The initial like between the two films that sparked this post came from the still camera used in Nebraska. So many Hollywood films use expansive camera techniques to flaunt the omniscience of storytelling. The camera in Nebraska barely moves, except in the odd Wes Anderson-esque bufoonery, and instead focuses on the stillness of time. Woody’s life, the life of his family before him, is caught in amber. A rich understanding of this world doesn’t make David’s world any easier, and his former partner might not be at his apartment when he gets back to Montana, but it gives him a richer sense of the life his father lived, and the flickering life they can still have together. It’s that still camera, painting the lives of those who would normally be glossed over by fancy filmmaking, that resonates as almost documentary.

While children cannot care for their parents after they are dead, the revelations they make in life echo for years. David’s forlorn travels with his parents in Payne’s film are not always so enlightening, but occasionally they visit great wisdom upon him. Indeed, viewers know Woody is not long for the world. But the powerful moment in which David’s mother describes their family history to him, leering over the graves of their dead ancestors, links him to a history he does his best to avoid. His father, like Shukishi the drunkard, was many men. In Ozu’s film the children are gone the day after their mother dies, back to the train which will continually divide the past and present. Yet for all its cynicism, Nebraska fights this impulse. Children cannot care for their parents once they are dead, but David and Woody can still take that final ride together in their used truck.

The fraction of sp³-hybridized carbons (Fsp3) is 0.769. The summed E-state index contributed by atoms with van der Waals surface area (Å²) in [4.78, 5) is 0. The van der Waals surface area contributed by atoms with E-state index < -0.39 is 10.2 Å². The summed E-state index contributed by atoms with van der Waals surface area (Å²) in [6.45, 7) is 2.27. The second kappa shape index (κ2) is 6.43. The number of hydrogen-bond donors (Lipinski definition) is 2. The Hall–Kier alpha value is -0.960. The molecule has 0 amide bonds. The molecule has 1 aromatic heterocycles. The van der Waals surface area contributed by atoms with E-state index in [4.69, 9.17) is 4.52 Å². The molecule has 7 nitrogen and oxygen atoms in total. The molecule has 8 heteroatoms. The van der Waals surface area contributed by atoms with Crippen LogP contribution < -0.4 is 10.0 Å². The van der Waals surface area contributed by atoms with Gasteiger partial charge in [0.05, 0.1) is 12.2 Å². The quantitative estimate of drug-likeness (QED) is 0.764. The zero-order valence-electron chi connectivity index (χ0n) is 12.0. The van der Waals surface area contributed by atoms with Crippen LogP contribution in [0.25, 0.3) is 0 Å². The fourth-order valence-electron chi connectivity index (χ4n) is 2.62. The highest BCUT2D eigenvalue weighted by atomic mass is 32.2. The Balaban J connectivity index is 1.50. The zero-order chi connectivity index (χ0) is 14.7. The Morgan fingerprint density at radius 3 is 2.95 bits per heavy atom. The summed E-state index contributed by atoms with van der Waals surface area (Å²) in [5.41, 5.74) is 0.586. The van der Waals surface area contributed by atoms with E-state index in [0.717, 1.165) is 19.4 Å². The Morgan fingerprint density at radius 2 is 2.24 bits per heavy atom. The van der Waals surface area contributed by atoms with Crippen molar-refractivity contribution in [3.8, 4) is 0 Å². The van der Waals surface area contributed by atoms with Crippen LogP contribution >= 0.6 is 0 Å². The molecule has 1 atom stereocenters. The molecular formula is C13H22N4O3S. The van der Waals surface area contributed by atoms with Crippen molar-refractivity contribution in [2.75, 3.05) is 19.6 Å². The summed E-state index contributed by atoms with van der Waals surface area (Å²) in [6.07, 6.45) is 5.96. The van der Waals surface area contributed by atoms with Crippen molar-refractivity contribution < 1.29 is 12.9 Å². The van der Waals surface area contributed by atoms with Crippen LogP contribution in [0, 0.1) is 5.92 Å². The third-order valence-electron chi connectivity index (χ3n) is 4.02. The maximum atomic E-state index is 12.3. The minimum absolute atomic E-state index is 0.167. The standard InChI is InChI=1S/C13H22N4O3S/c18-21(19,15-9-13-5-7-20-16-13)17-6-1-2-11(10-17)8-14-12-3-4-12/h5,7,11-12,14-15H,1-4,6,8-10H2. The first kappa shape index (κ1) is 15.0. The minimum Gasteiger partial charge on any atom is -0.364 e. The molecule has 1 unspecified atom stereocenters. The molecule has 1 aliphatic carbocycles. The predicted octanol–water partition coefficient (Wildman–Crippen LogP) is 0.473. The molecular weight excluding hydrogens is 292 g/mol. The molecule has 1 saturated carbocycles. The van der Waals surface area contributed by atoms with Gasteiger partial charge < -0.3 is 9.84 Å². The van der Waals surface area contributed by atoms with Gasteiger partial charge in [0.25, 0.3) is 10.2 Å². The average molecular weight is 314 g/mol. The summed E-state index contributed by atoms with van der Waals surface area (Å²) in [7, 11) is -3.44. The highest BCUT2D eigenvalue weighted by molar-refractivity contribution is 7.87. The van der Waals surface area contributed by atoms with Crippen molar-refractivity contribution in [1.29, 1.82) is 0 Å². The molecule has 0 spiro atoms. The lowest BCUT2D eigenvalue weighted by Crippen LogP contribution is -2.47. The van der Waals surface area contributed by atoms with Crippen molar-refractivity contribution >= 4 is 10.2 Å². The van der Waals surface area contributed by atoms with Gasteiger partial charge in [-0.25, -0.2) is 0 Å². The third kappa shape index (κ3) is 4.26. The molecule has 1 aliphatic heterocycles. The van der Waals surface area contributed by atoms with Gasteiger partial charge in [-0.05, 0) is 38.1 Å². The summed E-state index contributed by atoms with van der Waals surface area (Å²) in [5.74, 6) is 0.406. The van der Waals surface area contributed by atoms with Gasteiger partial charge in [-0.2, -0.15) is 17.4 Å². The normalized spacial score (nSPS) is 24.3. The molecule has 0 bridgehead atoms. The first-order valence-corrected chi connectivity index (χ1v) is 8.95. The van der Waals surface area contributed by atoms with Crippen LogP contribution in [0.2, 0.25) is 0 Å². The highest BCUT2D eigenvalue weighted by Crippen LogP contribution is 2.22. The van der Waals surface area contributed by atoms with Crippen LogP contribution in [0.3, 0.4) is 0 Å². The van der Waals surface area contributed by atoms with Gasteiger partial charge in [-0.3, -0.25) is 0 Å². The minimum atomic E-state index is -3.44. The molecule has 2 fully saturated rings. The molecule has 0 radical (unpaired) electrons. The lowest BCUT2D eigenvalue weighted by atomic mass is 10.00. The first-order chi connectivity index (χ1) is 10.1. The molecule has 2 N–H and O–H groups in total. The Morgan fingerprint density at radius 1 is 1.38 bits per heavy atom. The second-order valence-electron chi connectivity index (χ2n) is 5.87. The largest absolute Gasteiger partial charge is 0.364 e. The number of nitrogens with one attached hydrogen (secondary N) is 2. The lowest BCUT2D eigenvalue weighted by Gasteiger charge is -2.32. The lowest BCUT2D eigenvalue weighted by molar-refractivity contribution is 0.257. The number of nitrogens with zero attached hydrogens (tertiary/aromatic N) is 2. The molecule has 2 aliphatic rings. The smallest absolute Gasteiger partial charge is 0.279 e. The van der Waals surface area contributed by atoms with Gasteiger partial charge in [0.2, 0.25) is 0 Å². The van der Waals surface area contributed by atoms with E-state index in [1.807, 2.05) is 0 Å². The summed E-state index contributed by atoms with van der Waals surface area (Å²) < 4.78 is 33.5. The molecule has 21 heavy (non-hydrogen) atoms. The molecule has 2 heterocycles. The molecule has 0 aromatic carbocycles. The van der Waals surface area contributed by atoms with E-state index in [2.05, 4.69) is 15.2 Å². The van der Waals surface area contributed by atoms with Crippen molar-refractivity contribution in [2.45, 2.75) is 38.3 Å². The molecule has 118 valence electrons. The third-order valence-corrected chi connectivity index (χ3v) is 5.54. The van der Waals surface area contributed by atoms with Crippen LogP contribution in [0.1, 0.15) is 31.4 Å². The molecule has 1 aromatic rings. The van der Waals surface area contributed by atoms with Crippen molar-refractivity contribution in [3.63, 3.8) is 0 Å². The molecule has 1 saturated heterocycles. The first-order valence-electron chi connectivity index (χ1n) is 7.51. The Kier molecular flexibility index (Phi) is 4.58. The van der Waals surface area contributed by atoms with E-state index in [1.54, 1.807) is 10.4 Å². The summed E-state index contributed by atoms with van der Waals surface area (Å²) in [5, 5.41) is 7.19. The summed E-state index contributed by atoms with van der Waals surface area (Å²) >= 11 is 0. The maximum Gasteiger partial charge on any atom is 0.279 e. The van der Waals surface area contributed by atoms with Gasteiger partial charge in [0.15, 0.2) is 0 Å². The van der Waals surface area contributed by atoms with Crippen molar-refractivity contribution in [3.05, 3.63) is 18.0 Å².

Nebraska 1

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Bill Callahan

“Every day I don’t google myself is another beautiful day.”

(In conversation about Dream River, 2013)

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Coverage is a complex thing. I recall quite a bit of discussion surrounding the film Black Swan back in late 2010. Some were fascinated by its gothic tones, some by Portman’s performance, and naturally there was much sensation made over the female/female sex scene midway through the film. Well, mostly on the making out portion. Figures.

In watching the film with some time and critical distance removed, I was shocked at the lack of discussion surrounding some elements of the film that struck me as thoroughly misogynistic. Now, recognize that this is tough ground to tread because some of this is likely embedded in the century old Swan Lake, some is simply a product of the storyline (although that, too, must be addressed cautiously), and some is undoubtedly a failure of direction. Let’s dig in.